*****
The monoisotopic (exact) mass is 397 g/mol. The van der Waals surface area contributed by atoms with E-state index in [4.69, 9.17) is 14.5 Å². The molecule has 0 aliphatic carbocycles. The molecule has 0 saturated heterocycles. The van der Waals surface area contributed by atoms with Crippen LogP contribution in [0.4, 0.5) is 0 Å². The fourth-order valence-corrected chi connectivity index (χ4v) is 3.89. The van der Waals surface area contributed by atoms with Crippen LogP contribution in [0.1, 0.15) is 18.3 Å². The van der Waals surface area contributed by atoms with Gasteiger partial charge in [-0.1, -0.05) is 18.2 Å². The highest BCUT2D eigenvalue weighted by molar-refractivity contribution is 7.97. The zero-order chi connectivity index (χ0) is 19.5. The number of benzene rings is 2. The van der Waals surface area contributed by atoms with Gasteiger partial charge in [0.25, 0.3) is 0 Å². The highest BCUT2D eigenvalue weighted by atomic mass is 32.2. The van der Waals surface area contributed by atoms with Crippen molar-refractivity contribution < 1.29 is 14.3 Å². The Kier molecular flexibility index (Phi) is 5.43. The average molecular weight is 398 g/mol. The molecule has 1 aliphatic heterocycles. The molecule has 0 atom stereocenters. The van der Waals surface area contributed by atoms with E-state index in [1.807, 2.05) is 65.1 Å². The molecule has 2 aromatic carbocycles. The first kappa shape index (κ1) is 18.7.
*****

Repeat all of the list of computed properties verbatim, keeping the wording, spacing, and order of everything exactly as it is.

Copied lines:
The monoisotopic (exact) mass is 397 g/mol. The van der Waals surface area contributed by atoms with E-state index in [4.69, 9.17) is 14.5 Å². The molecule has 0 aliphatic carbocycles. The molecule has 0 saturated heterocycles. The van der Waals surface area contributed by atoms with Crippen LogP contribution in [0.4, 0.5) is 0 Å². The fourth-order valence-corrected chi connectivity index (χ4v) is 3.89. The van der Waals surface area contributed by atoms with Crippen LogP contribution in [0.1, 0.15) is 18.3 Å². The van der Waals surface area contributed by atoms with Gasteiger partial charge in [-0.1, -0.05) is 18.2 Å². The highest BCUT2D eigenvalue weighted by molar-refractivity contribution is 7.97. The zero-order chi connectivity index (χ0) is 19.5. The number of benzene rings is 2. The van der Waals surface area contributed by atoms with Gasteiger partial charge in [0.25, 0.3) is 0 Å². The highest BCUT2D eigenvalue weighted by atomic mass is 32.2. The van der Waals surface area contributed by atoms with Crippen molar-refractivity contribution < 1.29 is 14.3 Å². The Kier molecular flexibility index (Phi) is 5.43. The average molecular weight is 398 g/mol. The molecule has 1 aliphatic heterocycles. The molecule has 0 atom stereocenters. The van der Waals surface area contributed by atoms with E-state index in [1.807, 2.05) is 65.1 Å². The molecule has 2 aromatic carbocycles. The first kappa shape index (κ1) is 18.7.